CAP 6640 - Computer Understanding of Natural Language
Description: This is an advanced course of natural language processing, and covers recent advances on the subject, including the following: introduction to word vectors, word vectors and word senses, backpropagation, neural networks, linguistic structures and dependency parsing, recurrent neural networks for language models, vanishing gradient and fancy RNNs, machine translation, seq2seq, and attention mechanisms, CNNs for NLP, subword models, contextual representation and pretraininng, neural natural language generation, coreference resolution, multi-task learning, safety, bias, fairness, and ethics.
Offered: Spring 2020, Spring 2019
CAP 5150 - Foundations of Computer Security and PrivacyThis is a graduate level course that teaches students foundations of applied cryptography and computer security. The course focuses on the rigor required for reasoning about properties of modern cryptographic protocols and primitives, and combines a lecture-based and a project-based approaches on modern cryptography and computer security. Topics we cover in the first part of the course include computational cryptography and security, pseudorandomness, CPA-security, CCA-security, message authentication codes and hash functions, pseudorandom permutations, cryptoanalysis, public key cryptography (including number theory, hardness assumptions, and applications), public key encryption (including security definitions, hybrid encryption, trapdoor permutations, RSA, El Gamal, Goldwasser-Micali, Rabin, Pailier, and ABE), and digital signatures (including security definitions, RSA, Lamport's, DSS, and PKI standards. The second part of the course is mainly focused on applied computer security, including transport security (HTTPS, SSL, TLS, RPKI, BGPSEC, DNSSEC), network attacks and defenses (DDoS, botnets, and defenses), application security (bugs, shellcodes, viruses, spyware), web security (cookies, tracking, XSS, SQL injection, and defenses), advanced threats (including cyber warfare and APTs), and privacy enhancing technologies (TOR, OTR, GPG, anticensorship, social networks and privacy, and other advanced topics).
Offered: Spring 2020
CAP 6133 - Advanced topics in computer security and forensics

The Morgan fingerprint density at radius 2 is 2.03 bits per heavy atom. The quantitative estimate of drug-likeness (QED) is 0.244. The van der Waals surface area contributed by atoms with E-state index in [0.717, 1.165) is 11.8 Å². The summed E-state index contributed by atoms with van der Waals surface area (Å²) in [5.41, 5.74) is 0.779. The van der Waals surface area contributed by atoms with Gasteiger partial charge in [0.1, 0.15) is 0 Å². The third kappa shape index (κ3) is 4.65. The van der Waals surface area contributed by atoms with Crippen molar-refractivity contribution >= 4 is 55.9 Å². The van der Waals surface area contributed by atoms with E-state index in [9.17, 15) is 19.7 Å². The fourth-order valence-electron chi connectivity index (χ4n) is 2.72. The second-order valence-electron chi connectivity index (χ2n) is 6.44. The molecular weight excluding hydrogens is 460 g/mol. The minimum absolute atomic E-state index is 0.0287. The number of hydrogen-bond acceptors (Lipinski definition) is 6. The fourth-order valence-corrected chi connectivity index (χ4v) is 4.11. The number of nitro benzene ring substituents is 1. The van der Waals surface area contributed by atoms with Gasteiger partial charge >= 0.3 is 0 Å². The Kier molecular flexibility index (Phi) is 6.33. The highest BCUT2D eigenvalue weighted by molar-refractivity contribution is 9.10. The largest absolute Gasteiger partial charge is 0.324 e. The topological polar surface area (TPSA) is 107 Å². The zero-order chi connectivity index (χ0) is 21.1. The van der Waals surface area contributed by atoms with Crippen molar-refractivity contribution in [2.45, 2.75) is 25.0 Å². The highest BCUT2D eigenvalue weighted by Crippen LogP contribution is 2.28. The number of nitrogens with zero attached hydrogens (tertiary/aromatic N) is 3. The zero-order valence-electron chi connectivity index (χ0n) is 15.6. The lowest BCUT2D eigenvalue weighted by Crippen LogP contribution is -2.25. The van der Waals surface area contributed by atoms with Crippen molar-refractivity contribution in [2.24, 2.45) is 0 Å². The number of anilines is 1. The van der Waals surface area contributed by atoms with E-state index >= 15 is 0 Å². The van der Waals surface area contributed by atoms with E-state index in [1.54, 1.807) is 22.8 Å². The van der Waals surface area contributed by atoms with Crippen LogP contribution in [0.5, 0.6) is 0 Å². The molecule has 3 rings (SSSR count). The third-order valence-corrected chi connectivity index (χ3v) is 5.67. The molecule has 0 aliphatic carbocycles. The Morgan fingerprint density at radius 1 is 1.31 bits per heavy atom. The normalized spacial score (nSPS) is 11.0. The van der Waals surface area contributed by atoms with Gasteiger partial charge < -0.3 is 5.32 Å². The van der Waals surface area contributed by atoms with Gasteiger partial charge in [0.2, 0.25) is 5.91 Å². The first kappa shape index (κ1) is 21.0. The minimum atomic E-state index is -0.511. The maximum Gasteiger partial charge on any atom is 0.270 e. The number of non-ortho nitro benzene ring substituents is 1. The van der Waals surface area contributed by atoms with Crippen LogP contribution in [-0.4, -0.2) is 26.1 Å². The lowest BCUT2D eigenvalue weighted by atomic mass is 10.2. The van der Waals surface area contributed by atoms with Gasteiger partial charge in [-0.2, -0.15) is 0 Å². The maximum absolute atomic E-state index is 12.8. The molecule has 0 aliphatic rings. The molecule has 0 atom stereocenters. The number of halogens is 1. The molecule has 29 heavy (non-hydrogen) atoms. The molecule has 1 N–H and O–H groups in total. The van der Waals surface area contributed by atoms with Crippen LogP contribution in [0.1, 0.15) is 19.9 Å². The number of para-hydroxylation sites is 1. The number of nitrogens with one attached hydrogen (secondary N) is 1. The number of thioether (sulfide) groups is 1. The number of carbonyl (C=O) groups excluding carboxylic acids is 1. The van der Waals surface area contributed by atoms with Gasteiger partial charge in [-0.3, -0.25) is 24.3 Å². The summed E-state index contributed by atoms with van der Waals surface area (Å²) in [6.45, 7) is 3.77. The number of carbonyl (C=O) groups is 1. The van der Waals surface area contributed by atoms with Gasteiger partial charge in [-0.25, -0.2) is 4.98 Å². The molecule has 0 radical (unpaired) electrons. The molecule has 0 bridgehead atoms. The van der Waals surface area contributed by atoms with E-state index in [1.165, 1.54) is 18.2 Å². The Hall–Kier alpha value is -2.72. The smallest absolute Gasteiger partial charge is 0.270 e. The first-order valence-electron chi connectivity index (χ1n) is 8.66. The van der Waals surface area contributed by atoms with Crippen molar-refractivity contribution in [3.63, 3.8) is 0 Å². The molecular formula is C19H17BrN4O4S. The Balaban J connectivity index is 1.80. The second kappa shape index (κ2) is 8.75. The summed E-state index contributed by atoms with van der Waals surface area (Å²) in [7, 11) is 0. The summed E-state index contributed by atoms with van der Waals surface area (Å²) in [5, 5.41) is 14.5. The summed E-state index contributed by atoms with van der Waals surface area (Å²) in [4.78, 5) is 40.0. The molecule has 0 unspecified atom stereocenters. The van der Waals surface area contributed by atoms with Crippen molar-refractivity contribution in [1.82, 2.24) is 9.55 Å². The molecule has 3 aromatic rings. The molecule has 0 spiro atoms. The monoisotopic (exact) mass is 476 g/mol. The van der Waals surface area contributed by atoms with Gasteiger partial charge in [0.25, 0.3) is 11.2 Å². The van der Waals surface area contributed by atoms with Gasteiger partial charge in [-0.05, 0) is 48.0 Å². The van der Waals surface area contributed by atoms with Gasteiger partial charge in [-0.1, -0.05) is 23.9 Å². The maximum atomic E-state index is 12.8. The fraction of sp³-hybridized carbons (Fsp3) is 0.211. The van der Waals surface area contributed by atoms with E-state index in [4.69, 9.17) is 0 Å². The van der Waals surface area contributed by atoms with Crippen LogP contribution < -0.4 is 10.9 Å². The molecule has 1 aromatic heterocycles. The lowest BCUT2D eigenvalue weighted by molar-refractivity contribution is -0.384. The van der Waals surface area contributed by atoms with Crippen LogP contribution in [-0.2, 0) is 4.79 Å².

Offered: Spring 2018
CIS 4615 - Secure Software Development and Assurance
The course, at a high-level, will cover the following topics: software security, terms, and definitions, including threat modeling, secure software development lifecycle and touchpoints, risk management frameworks, and their incorporation into the secure software development lifecycle, common criteria and why they are needed, common bad software development practices and how to avoid them, and instances of bad practices that would result in actual threats due to buffer overflow, dangling pointers, memory leakage, etc. The course will also cover secure software developments by incorporating the touchpoints with secure libraries. As applications areas, the course will also cover software security for the web, networks, and cryptographic tools, associated attack vectors, and the corresponding secure software development practices associated with them. The course will further cover some basics (for those who didn’t take an operating class) where needed; e.g., memory management hierarchies relevant to understanding buffer overflow and other memory-related attacks. If time permits, the course will include two labs, one on using software analysis tools (radare2) and another on OWASP Top 10 Vulnerabilities.
Offered: Fall 2017, Fall 2018
CIS 4361 - Secure Operating Systems and Administration
This is an undergraduate course of operating system security, mainly focusing on the Linux Operating System, and will cover the following: running linux in virtual environment, securing user accounts, securing servers using firewalls (including a dive into iptables and nftables), encrypting and ssh hardening (including key management), and access control. We will cover those aspects of operating system securtiy in both Ubuntu and CentOS. Some knowledge of operating systems is required for this course.
Offered: Spring 2019